David Griffin built a team that went to three straight NBA Finals, winning one title last year. In most organizations, that would be enough to earn a contract for life, or at least a few extra years. Not with the Cleveland Cavaliers, though, as the team couldn't come to terms on a new contract with their architect. When looking back at previous comments, nobody is likely to be more upset about the general manger's departure than LeBron James.

Griffin out in Cleveland

Griffin entered this season without a contract beyond the year, earning "lame duck" status.

Then, the Cavaliers spent the summer reportedly negotiating with the general manager, which made sense considering he just led the team to an NBA title. But throughout the year, it appeared more and more that owner Dan Gilbert saw Griffin as an expendable piece of the puzzle, and now, they have officially let that piece go.

The timing of this move couldn't be any worse, though. The NBA Draft is just three days away and the Cavaliers will now have nobody to pull the trigger on any moves. Free agency will start a week after that and Griffin won't be able to recruit any stars or secure any trades to give LeBron James help against the Golden State Warriors. It's also a bad look for the organization, casting aside a key member of their front office when openings in the NBA are few and far between due to the logical constraints of the league calendar.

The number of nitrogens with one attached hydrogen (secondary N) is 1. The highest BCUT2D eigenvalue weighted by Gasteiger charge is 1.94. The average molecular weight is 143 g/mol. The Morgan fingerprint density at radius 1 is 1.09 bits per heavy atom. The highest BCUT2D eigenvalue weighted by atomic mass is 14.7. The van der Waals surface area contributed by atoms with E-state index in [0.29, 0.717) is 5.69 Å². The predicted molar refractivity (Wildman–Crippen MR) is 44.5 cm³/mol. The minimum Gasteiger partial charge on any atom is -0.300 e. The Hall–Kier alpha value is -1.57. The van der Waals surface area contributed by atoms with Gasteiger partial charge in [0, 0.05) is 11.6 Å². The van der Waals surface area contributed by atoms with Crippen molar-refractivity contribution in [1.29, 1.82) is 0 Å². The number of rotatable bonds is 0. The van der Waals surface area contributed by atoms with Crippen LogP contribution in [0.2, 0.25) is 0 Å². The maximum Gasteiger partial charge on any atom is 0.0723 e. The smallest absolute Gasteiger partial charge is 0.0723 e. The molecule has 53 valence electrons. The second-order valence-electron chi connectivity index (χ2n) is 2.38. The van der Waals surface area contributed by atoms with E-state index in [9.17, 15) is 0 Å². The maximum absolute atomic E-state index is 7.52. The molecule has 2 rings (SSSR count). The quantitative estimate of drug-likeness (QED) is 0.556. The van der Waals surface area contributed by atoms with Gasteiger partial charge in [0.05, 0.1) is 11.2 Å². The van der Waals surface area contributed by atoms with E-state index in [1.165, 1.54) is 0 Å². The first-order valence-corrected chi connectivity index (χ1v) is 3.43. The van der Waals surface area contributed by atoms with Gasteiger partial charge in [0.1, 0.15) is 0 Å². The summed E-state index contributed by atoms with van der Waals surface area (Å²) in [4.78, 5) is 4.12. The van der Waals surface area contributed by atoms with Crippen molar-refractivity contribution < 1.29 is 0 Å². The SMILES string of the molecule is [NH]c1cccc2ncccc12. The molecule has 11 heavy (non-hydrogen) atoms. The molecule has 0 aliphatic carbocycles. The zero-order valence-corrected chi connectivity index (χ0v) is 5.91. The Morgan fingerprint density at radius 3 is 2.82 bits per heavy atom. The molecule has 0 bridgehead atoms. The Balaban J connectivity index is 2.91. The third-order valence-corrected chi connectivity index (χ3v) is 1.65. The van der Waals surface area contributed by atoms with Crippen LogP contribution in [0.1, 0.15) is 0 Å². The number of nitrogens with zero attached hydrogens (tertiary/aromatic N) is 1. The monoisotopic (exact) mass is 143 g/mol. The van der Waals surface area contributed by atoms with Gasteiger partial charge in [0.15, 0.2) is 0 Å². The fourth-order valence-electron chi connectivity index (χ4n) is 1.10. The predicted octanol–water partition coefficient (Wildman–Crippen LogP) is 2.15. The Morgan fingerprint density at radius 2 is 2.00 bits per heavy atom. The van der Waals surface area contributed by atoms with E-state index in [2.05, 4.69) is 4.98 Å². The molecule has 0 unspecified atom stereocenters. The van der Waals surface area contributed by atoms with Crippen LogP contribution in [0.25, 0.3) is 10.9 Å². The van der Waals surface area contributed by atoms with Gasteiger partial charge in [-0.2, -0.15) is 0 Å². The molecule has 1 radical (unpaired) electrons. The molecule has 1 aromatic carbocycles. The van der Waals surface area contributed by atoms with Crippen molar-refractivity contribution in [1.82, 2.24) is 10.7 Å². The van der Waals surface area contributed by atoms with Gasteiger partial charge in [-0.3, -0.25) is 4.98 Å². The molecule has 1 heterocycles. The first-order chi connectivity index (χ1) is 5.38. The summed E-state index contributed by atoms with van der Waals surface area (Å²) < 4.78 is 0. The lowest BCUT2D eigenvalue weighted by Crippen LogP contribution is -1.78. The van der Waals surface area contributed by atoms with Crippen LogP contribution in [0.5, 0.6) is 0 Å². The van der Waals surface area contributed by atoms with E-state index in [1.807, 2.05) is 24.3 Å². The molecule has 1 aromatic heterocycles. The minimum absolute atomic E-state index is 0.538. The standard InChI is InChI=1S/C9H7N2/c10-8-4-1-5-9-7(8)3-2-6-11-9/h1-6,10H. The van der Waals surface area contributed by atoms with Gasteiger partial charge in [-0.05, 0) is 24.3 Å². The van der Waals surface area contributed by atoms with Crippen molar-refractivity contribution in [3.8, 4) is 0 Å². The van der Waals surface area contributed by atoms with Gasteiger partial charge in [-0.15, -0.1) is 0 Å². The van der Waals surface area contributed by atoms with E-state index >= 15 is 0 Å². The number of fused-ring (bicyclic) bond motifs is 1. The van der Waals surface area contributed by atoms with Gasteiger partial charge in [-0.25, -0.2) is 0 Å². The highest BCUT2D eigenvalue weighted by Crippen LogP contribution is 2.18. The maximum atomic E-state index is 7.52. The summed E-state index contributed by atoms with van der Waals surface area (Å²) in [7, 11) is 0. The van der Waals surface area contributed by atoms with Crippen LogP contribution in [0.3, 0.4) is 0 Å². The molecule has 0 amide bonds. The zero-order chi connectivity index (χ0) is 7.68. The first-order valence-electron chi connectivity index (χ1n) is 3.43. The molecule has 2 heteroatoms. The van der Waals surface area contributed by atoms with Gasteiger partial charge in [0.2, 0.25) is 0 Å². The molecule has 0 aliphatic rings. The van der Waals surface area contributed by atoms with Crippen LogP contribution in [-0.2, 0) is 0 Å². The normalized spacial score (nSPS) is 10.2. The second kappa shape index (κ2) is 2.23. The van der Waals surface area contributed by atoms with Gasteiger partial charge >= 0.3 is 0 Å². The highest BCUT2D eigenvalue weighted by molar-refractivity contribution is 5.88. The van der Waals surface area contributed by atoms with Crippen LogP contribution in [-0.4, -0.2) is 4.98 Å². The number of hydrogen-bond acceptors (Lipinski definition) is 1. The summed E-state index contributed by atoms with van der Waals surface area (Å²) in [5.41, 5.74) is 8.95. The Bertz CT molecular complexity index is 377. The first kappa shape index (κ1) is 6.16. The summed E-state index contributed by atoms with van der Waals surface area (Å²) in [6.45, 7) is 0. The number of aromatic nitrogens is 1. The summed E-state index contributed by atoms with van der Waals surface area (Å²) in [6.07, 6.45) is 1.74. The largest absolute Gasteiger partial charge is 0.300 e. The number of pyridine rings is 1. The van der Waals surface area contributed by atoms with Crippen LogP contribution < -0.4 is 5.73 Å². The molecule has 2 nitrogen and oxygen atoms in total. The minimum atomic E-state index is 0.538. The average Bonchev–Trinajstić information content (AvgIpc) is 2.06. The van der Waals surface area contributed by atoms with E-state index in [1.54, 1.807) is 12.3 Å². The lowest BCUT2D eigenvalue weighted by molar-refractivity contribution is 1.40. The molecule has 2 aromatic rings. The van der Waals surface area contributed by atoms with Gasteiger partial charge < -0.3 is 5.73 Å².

James can't be happy

Back in June, as the NBA regular season was beginning to come to a close, James advocated on behalf of his general manager. "It makes no sense why he shouldn't get an extension," he said to ESPN in early April. With that, Griffin had the biggest ally imaginable in the Cavaliers' organization, one who gets what they want when they throw their weight around.

Unsurprisingly, James felt blindsided by the decision. Ryen Russillo of ESPN claimed that the superstar was "surprised," while fellow ESPN reporter Brian Windhorst clarified that James was not consulted regarding Griffin's firing by Gilbert. Adding even more fuel to the fire, Bleacher Report's Howard Beck suggests that this could change James' future with the Cleveland Cavaliers.

The inability -- or refusal -- to retain one man can once again change the future of the Cavaliers' organization. If that sounds familiar, just rewind the clock to the summer of 2010, when the Miami Heat gained a championship-level player.